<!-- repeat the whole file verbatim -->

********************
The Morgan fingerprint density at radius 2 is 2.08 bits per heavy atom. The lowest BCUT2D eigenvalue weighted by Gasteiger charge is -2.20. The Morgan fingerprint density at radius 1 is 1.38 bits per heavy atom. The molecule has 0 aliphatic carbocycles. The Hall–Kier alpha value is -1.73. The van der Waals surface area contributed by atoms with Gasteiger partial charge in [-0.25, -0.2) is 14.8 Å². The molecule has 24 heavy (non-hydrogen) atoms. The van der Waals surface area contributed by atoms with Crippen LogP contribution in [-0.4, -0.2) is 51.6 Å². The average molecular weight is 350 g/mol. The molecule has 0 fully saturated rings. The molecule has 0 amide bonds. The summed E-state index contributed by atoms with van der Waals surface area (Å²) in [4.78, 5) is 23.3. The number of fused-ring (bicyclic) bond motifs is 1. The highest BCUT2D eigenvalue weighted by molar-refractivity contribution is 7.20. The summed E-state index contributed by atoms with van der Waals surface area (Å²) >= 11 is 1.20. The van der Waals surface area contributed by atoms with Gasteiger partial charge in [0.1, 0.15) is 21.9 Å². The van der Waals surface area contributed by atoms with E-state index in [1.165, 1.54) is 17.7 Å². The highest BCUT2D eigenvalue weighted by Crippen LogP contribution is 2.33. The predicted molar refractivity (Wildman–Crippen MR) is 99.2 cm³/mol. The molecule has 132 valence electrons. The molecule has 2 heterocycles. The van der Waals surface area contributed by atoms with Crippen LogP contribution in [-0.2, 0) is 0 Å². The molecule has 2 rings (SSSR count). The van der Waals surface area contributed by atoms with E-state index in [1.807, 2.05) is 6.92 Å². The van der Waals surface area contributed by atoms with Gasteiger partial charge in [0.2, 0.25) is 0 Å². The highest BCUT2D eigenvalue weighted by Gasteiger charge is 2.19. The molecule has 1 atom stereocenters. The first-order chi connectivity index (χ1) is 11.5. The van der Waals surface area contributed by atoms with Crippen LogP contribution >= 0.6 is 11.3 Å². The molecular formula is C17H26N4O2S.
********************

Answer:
The Morgan fingerprint density at radius 2 is 2.08 bits per heavy atom. The lowest BCUT2D eigenvalue weighted by Gasteiger charge is -2.20. The Morgan fingerprint density at radius 1 is 1.38 bits per heavy atom. The molecule has 0 aliphatic carbocycles. The Hall–Kier alpha value is -1.73. The van der Waals surface area contributed by atoms with Gasteiger partial charge in [-0.25, -0.2) is 14.8 Å². The molecule has 24 heavy (non-hydrogen) atoms. The van der Waals surface area contributed by atoms with Crippen LogP contribution in [-0.4, -0.2) is 51.6 Å². The average molecular weight is 350 g/mol. The molecule has 0 fully saturated rings. The molecule has 0 amide bonds. The summed E-state index contributed by atoms with van der Waals surface area (Å²) in [4.78, 5) is 23.3. The number of fused-ring (bicyclic) bond motifs is 1. The highest BCUT2D eigenvalue weighted by molar-refractivity contribution is 7.20. The summed E-state index contributed by atoms with van der Waals surface area (Å²) >= 11 is 1.20. The van der Waals surface area contributed by atoms with Gasteiger partial charge in [0.1, 0.15) is 21.9 Å². The van der Waals surface area contributed by atoms with E-state index in [1.165, 1.54) is 17.7 Å². The highest BCUT2D eigenvalue weighted by Crippen LogP contribution is 2.33. The predicted molar refractivity (Wildman–Crippen MR) is 99.2 cm³/mol. The molecule has 132 valence electrons. The molecule has 2 heterocycles. The van der Waals surface area contributed by atoms with Crippen LogP contribution in [-0.2, 0) is 0 Å². The molecule has 2 rings (SSSR count). The van der Waals surface area contributed by atoms with E-state index in [1.807, 2.05) is 6.92 Å². The van der Waals surface area contributed by atoms with Gasteiger partial charge in [0.2, 0.25) is 0 Å². The highest BCUT2D eigenvalue weighted by Gasteiger charge is 2.19. The molecule has 1 atom stereocenters. The first-order chi connectivity index (χ1) is 11.5. The van der Waals surface area contributed by atoms with Crippen LogP contribution >= 0.6 is 11.3 Å². The molecular formula is C17H26N4O2S.